Why You Shouldn’t Move Into a Bigger Apartment If You Need More Space
If you live in a majorly cramped city, you know that space is definitely at a premium. Dreams of moving into a bigger, more airy space might pop into your head when all the crap you’ve shoved into your only closet falls out for the millionth time. But if more space is what you’re looking for, there is actually a stupidly simple way to solve this problem on the cheap: Rent a storage unit.
Though you might think a storage unit is a waste of money, hear us out: When you look at the cost of renting a storage space, it’s almost always less expensive per square foot than upgrading to a larger living space. Take New York City, for example, where residential space averages out to $4.98 per square foot. Storage space in that area, on the other hand, is only $1.58 per square foot.
So if you’re looking for more cabinet space for your slow cooker (which you only use in the colder months, anyways), or a bigger closet to store your winter clothes and luggage, or just want to declutter without having to actually say goodbye to all of your tchotchkes, it might make more sense to strip down what you keep in your home and keep everything else at a nearby storage unit. There might even be one within walking distance you can dip into when you need it.
“If you have a futon mattress, a desk chair, and 10 boxes to store because these items aren’t needed in your apartment, you can look at it this way: To rent a larger living space with a den to house these things, you’d be spending upwards of an additional $4,700 rent a year in New York City,” says Amory Wooden, vice president of brand at MakeSpace, an in-demand storage company. Wooden notes that traditional self-storage would be about $2,900 a year, while on-demand storage like her company offers would be about $1,300 a year.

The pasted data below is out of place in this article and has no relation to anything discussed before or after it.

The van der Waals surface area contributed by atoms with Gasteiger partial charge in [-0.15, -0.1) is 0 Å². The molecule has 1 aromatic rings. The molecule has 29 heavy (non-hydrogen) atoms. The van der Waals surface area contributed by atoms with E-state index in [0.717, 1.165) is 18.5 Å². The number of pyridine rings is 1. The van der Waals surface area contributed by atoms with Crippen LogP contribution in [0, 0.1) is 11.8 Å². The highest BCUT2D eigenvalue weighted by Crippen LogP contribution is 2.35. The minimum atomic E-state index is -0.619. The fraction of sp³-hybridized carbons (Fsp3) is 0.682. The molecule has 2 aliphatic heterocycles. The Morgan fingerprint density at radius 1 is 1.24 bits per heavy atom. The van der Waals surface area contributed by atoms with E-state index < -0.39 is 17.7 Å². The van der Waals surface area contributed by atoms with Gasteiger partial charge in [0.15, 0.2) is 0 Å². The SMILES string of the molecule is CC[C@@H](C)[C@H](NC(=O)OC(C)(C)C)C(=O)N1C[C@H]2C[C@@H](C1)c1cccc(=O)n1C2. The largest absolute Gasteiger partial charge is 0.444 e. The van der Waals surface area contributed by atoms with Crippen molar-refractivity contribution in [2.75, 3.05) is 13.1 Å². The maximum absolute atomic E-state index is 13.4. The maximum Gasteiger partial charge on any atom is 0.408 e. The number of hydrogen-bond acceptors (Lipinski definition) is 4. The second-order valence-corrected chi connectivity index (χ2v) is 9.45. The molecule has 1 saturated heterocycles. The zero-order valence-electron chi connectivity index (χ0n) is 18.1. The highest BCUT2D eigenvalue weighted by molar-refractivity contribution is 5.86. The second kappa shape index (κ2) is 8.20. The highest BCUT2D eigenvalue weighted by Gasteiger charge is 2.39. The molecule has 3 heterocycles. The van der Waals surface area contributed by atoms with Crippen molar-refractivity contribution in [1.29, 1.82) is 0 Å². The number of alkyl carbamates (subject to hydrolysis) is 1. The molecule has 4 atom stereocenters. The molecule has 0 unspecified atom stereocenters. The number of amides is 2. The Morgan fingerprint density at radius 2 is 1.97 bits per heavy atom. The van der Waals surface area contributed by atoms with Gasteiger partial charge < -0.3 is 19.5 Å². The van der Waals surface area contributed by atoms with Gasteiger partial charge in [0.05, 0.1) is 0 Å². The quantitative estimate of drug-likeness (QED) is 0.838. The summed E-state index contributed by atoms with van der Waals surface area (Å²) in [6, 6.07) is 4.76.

While paying extra to store things doesn’t always make sense in areas where residential space isn’t as expensive—sometimes maintaining the storage unit costs more than the items it holds—the equation definitely favors renting additional space in cities where your expensive, small apartment doesn’t even have enough space for your essentials year-round.
“If you look at the cost of storage as part of your housing payment, then you really don’t need to worry about how long you are storing,” says Christine Walsh, marketing coordinator at SpareFoot, an online resource for finding and reserving storage. It’s very likely that you’ll save a lot of money by renting a storage unit, paring down what you store in your apartment, and staying put, compared to what you would spend to upgrade to a bigger space in terms of monthly net rent and moving costs. In some extreme cases, too, if money is tight and you’re looking save on rent, it might make sense to move into a smaller apartment and supplement with a storage unit, says Al Harris, an editor with SpareFoot.
However, of course, if you’re going to fill the storage unit with things you haven’t used in five years, it’s not worth the money or hassle—take the time and sell or donate the items instead. Need help getting started? Here are 20 things in your kitchen you can purge right now.